StatPhysBio

Pressé Group

Recruiting

Graduate Students

We are seeking talented and motivated experimental as well as theoretical biophysics graduate students. You may be be admitted through any department in order to join my group. Graduate students with interests in theoretical biophysics, data analysis, fluorescence microscopy, microbiology and bacterial genetics are strongly encouraged to contact me directly (spresse@asu.edu). Please see our projects tab and our publications tab to get an idea of the types of problems we are thinking about.

Undergraduate Students

We are always looking for talented undergrads from a variety of majors (biology, chemistry, physics, math, CS, Eng.). We have both theoretical projects and experimental work underway in our lab. Please email, me (spresse@asu.edu) if you have an interest in research at the interface of physics and biology.

Postdocs

Currently all postdoctoral positions are filled. Postdoctoral fellows with independent funding are encouraged to apply. If interested in my lab and do not have independent funding at this time, please send me an email directly (spresse@asu.edu) as funding changes and positions may become available on short notice. For theorist applicants, experience in mathematical/numerical work and interest in collaborative work with experimentalists in biophysics are both required. For experimental applicants, experience in microbiology or fluorescence microscopy or optics is required in addition to a strong desire to collaborate with theorists.

Why Do a Ph.D. in Physics?

Only an article carefully weighing the pros and cons of doing a Ph.D. and properly links to many well-written articles and books on the topic can do any justice to this important question. Until I get around to writing it, let me give you my very brief take on it as it pertains to physics only.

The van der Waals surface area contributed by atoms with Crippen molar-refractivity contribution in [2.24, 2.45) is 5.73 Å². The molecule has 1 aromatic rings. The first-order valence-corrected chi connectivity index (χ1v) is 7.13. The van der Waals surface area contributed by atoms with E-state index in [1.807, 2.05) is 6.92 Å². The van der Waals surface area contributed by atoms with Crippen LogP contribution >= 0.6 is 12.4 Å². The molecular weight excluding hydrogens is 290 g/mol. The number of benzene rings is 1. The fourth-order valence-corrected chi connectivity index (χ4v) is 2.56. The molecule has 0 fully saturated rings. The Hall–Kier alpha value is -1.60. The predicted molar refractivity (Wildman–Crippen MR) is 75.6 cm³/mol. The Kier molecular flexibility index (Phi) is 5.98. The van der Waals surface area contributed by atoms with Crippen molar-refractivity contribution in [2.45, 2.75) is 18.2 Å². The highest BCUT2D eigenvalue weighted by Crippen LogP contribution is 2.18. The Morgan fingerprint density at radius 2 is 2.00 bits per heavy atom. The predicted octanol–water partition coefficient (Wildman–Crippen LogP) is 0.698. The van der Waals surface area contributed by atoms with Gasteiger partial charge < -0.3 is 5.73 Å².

Let me start with the positive. (1) The quantitative problem-solving skills acquired as a physics Ph.D. are highly transferable and unemployment rates for physics graduates are amongst the lowest across the sciences. Employers recognize this and career fairs at the university are the best way to see this first hand. Physics Ph.D.'s are attractive to many industries. These include consulting, finance, engineering, technology and many others. (2) While you acquire those quantitative skills, you will spend roughly five years at the frontier of knowledge and science. You will learn what are currently some of our best explanations for how our universe works at every scale. With those skills you will help solve a challenging problem that will further this understanding.

Now with the negative. (1) Graduate school takes time and, during that time, you are out of the job market, earning little money and not seriously investing towards your retirement (these are all points made by The Economist amongst many others). (2) If you eventually choose the academic route, the job market for postdoc and faculty positions is very competitive (a point made most entertainingly perhaps in a somewhat dated book by Emanuel Derman entitled "My Life as a Quant: Reflections on Physics and Finance" and many others). Statistically, few physics Ph.Ds end up with a faculty position even after increasingly long postdocs.

In my opinion the pros outweigh the cons in physics. As you reach the end of your Ph.D., you can invest your precious spare time preparing for interviews in another industry that will value your newly acquired quantitative skills. Or you can invest your time applying for independent funding and looking for a postdoctoral or staff position in a national lab. Both take time to do well and the physics Ph.D. gives you the freedom to choose between very good options. The best way to think of a Ph.D. in physics is to take it for what it is: a temporary training position of definite scope.